New Policy in Focus magazine addresses the current state of non-contributory social protection in the MENA region

Brasília, 22 December 2017—The International Policy Centre for Inclusive Growth (IPC-IG) is glad to bring you a new issue of our flagship publication—the Policy in Focus magazine. “Social Protection after the Arab Spring” features specialist guest editors Rafael Osorio and Fábio Veras (IPC-IG) and gathers 17 articles with diverse perspectives from leading scholars, researchers and practitioners to examine the current state of non-contributory social protection in the Middle East and North Africa (MENA) region as a whole and in specific countries, and explore how these countries have been coping with and learning from recent economic and humanitarian crises.

Since achieving their independence, countries in the MENA region have assimilated or otherwise adapted formal social protection schemes established by former colonial powers, which have proven to be regressive and highly subsidised, and therefore unable to protect the poorest and most vulnerable segments of the population engaged in the informal sector or rural labour. Formal non-contributory social protection systems in the region are now are undergoing substantive reforms, aiming at phasing out subsidies, redirecting investments and improving targeting mechanisms.

However, these reform efforts face three great challenges. First, the stunted economic growth in most MENA countries, triggered by the global economic crisis and falling oil prices. The second challenge is the combination of high food prices and unemployment, which leads to increased poverty and greater demand for the support of non-contributory social protection. The third challenge is the rise of conflicts in the region and their consequences, such as millions of internally displaced persons and refugees, which puts added strain on the already challenging task of supporting vulnerable nationals.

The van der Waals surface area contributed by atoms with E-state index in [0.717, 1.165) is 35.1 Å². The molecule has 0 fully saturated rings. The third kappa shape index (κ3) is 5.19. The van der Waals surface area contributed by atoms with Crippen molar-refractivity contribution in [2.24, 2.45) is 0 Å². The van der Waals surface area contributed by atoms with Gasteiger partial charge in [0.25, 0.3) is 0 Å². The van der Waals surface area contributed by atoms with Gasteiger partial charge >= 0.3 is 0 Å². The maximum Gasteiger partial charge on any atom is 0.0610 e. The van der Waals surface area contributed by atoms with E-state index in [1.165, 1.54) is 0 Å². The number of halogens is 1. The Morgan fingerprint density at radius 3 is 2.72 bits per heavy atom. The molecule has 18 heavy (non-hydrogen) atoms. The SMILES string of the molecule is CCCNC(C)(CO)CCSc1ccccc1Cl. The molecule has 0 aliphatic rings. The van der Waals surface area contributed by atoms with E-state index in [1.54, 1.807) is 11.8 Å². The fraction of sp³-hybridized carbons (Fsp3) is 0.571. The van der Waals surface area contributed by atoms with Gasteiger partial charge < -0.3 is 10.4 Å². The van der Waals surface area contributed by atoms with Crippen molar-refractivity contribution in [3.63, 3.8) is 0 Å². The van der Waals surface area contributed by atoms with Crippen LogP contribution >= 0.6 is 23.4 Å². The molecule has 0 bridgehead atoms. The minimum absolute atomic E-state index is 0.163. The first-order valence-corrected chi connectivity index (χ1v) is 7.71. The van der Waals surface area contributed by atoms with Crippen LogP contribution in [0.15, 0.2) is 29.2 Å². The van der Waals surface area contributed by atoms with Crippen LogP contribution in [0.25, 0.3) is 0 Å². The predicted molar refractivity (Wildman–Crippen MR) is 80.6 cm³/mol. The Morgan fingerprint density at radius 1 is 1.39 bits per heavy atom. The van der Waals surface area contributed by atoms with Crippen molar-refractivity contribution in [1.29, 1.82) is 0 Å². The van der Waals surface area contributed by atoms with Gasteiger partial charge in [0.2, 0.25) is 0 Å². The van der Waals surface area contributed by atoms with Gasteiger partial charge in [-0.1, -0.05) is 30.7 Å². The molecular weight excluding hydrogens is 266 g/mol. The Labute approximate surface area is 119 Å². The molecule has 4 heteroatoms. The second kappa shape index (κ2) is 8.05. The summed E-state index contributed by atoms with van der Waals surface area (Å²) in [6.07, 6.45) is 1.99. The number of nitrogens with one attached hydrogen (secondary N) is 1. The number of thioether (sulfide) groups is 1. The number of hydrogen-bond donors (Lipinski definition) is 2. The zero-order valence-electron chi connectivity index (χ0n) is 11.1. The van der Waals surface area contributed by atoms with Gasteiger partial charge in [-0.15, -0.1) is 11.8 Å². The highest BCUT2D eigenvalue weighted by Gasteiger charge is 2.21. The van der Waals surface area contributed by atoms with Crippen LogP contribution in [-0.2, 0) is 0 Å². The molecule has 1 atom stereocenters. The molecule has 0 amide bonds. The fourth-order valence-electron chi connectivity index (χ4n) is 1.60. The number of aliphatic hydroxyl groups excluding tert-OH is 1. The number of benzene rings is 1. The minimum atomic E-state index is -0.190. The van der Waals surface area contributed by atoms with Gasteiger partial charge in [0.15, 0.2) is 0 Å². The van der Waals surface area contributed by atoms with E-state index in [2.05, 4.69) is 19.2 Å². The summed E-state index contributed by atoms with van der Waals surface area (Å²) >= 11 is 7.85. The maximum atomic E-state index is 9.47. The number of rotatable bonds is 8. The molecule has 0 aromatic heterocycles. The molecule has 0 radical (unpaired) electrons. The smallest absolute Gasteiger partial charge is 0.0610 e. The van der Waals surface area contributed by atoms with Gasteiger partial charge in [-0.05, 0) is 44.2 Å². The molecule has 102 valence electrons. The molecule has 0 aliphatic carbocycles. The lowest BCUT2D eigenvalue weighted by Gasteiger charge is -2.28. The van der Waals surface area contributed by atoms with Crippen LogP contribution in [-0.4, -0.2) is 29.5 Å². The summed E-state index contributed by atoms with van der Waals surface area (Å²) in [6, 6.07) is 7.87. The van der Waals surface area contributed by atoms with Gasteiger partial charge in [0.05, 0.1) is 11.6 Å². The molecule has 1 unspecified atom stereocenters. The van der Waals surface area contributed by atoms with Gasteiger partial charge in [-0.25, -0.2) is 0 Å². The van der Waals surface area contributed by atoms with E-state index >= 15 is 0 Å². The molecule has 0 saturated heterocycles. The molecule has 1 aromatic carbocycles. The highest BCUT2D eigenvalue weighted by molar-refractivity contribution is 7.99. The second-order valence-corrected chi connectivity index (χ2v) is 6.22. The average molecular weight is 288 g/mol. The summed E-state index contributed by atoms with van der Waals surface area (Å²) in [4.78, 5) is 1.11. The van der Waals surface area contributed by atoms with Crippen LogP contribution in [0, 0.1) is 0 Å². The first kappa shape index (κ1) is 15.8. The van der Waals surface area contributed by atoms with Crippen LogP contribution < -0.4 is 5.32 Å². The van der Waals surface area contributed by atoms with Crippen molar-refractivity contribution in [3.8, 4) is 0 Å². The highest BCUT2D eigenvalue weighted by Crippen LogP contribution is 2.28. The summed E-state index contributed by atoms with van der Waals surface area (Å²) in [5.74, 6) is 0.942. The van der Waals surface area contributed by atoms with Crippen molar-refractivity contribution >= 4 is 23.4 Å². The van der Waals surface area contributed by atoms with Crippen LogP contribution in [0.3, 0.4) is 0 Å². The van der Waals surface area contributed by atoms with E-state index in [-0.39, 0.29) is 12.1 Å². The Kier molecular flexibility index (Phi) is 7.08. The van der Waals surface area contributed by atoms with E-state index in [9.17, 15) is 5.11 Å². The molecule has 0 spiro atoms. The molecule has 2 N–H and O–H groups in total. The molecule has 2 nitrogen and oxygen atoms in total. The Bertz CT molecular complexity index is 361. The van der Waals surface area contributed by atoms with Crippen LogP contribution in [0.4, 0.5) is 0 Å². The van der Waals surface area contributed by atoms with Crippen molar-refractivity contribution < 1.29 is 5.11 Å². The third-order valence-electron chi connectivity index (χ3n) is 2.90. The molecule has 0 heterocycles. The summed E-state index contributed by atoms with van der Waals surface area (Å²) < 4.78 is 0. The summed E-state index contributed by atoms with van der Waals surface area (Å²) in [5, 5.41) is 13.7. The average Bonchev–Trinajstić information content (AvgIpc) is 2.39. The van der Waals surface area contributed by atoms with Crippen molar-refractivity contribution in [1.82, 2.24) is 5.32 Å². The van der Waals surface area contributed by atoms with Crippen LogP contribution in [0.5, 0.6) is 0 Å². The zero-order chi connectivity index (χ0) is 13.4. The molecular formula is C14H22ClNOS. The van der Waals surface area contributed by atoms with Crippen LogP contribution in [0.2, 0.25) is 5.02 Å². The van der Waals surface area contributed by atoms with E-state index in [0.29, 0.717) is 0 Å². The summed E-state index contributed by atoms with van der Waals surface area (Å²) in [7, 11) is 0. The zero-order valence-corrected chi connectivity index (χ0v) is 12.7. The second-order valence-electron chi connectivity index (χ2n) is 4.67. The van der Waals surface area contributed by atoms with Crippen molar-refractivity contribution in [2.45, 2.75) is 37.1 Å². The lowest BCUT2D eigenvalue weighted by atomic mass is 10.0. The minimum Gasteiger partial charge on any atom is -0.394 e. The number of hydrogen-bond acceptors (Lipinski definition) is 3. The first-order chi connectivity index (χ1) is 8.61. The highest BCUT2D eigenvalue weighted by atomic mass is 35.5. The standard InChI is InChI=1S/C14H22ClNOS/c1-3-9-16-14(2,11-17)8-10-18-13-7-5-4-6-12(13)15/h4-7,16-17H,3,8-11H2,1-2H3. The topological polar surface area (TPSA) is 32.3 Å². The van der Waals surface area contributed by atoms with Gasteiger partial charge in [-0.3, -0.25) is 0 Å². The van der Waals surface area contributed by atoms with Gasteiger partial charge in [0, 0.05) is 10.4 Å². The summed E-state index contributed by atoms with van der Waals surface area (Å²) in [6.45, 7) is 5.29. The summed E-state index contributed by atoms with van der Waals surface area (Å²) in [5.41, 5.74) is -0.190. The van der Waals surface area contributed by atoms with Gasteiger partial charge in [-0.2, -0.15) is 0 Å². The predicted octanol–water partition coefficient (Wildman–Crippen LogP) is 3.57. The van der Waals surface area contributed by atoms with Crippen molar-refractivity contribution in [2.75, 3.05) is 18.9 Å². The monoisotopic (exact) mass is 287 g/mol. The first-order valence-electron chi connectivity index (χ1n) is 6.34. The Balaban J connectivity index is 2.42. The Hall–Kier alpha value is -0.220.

After a general overview article by Rafael Osorio and Fabio Veras, Markus Loewe (German Development Institute) analyses the onset and evolution of pension schemes in the region, pointing out that national programmes vary in membership criteria and benefit packages. However, most people in the region still lack access to these schemes, and therefore public pensions have only a limited impact on income poverty and might even contribute to income inequality in some countries.

In the following article, Rana Jawad (University of Bath) delves into the historical and sociological reasons underpinning the development of social welfare systems in the region, which have been skewed toward the interests of political and urban elites. In the absence of universal social protection programmes provided by the State and markets, communities and families end up playing a key role.

Stephen Devereux (Institute for Development Studies) highlights the pressing concern of many countries in the MENA region to address the urgent issue of internally displaced persons and refugees—who must rely on humanitarian aid from international organisations since national social protection systems usually do not cover them. He highlights the need for better integration between food security and social protection policies, and points out the need to balance scaling up modern social protection schemes and reforming old fashioned subsidies.

Improving child protection in social policy programmes is also a major issue for Arthur van Diesen (UNICEF MENARO) in his article, which highlights children’s well-being as a shortcoming of social protection systems in MENA countries. One in four children in 11 countries are suffering from acute multidimensional poverty. Despite some progress, the author argues that more needs to be done and urgently, as child-sensitive social protection systems in the region have the potential to reduce childhood deprivation. Van Diesen lists five principles that could lead to an improvement in this area.